How did it feel to have Mission London translated into various languages and – perhaps even more spectacularly – to oversee its adaptation into a feature film? Which elements of that book in particular do you think made it palatable both to a wide international readership, and suitable for adaptation into a film? 

It felt good. Especially when it seems you are being understood. But, frankly speaking, even when you write in your own language there is no guarantee the readers will grasp all you wanted to say – all the layers of meaning, all the nuances and hints. It’s all about translation. First you try to transmit the story which you have in your mind through the means of language, then somebody else translates what you have already “translated” in your native tongue and so on. Even writing for cinema is a sort of translation: you try to communicate the meaning through actions, dialogue and images. Something is lost every time, but there is a lot to be found in the process as well. Humor for instance is a very tricky matter when it comes to translation. It usually stems from local language and culture which makes it incomprehensible for readers unfamiliar with the context. Jokes involving word play are notoriously hard to convey. But there are universal things that can easily transcend borders and cultures – actions, situations, images. Especially actions.  

Speaking of adaptation and different media, could you talk a little bit about your experiences of writing for film and theatre? How did you branch out into these worlds, and what would you say are some of the most significant differences in writing for them as opposed to more ‘straightforward’ prose?

Until recently, prose was the only virtual reality humanity used to know. Cinema and theatre don’t work in the same way and don’t have the same impact on the imagination. It is surprising indeed what can be achieved by using only words. Cinema is probably the most syncretic form of the three, because it combines story-telling, imagery and dramaturgy. But it doesn’t leave much room for imagination: it offers one particular vision and that’s it. This is why cinema usually borrows ideas from prose and not vice-versa. However, in the last few decades, prose in general has drifted away from narrative, while cinema has somehow managed to preserve the art of story-telling and has taken it to a new level. But filmmaking is a long, expensive process in which the author gradually loses control. For me, prose remains the easiest and the most effective way to express my ideas, to tell a story and determine if it really works. But dramaturgy and especially cinema have given me a lot. They taught me to respect genres, to build and to develop my characters in more diverse and subtle ways, and last, but not least, to establish a certain discipline of imagination.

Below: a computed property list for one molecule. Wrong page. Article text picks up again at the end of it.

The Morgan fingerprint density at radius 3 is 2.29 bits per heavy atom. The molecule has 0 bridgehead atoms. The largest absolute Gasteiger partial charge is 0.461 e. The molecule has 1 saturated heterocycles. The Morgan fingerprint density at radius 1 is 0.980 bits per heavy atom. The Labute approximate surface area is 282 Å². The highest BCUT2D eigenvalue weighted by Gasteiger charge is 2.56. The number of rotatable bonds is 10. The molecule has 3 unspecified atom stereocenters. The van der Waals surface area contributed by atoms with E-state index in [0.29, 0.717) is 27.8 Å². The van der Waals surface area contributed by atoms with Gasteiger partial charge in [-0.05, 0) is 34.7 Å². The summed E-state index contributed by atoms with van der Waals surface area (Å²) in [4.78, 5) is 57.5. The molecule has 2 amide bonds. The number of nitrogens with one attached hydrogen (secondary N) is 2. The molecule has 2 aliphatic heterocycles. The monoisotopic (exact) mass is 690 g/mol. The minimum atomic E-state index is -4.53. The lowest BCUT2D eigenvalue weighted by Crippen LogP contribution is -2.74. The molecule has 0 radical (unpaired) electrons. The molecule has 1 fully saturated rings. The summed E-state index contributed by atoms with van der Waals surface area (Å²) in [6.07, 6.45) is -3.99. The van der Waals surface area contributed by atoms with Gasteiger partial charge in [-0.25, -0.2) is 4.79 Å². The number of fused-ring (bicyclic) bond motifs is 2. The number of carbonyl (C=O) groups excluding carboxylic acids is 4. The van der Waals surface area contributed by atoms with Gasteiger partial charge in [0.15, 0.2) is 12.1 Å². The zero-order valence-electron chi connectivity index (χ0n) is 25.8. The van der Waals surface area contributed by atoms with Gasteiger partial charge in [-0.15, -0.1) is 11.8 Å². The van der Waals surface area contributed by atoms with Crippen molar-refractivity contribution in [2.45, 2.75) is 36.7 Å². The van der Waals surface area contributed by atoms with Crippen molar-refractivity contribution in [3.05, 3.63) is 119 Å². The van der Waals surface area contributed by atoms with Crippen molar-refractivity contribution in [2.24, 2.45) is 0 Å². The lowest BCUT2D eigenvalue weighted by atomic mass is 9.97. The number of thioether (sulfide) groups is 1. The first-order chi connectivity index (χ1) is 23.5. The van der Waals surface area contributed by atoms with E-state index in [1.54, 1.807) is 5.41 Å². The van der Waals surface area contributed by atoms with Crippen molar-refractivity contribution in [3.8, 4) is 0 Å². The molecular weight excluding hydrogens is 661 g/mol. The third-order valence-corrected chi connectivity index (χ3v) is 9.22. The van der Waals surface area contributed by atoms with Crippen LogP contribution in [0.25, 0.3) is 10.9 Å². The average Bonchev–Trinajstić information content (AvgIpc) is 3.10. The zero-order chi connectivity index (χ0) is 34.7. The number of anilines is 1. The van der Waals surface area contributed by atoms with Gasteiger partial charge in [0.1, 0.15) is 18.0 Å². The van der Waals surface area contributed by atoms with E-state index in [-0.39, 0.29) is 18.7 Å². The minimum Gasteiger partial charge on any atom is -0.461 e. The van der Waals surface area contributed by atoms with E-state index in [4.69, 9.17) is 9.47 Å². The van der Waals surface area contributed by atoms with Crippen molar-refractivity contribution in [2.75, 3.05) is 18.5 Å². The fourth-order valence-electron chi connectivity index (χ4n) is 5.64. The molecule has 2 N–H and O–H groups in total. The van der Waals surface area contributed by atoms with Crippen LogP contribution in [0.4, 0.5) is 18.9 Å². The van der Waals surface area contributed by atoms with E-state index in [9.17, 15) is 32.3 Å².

Like most writers, you started out by writing short stories. Did you tackle some of the same themes and concerns as you eventually did in your novels and if so, how would you say you refined these further when you decided to expand into the novels?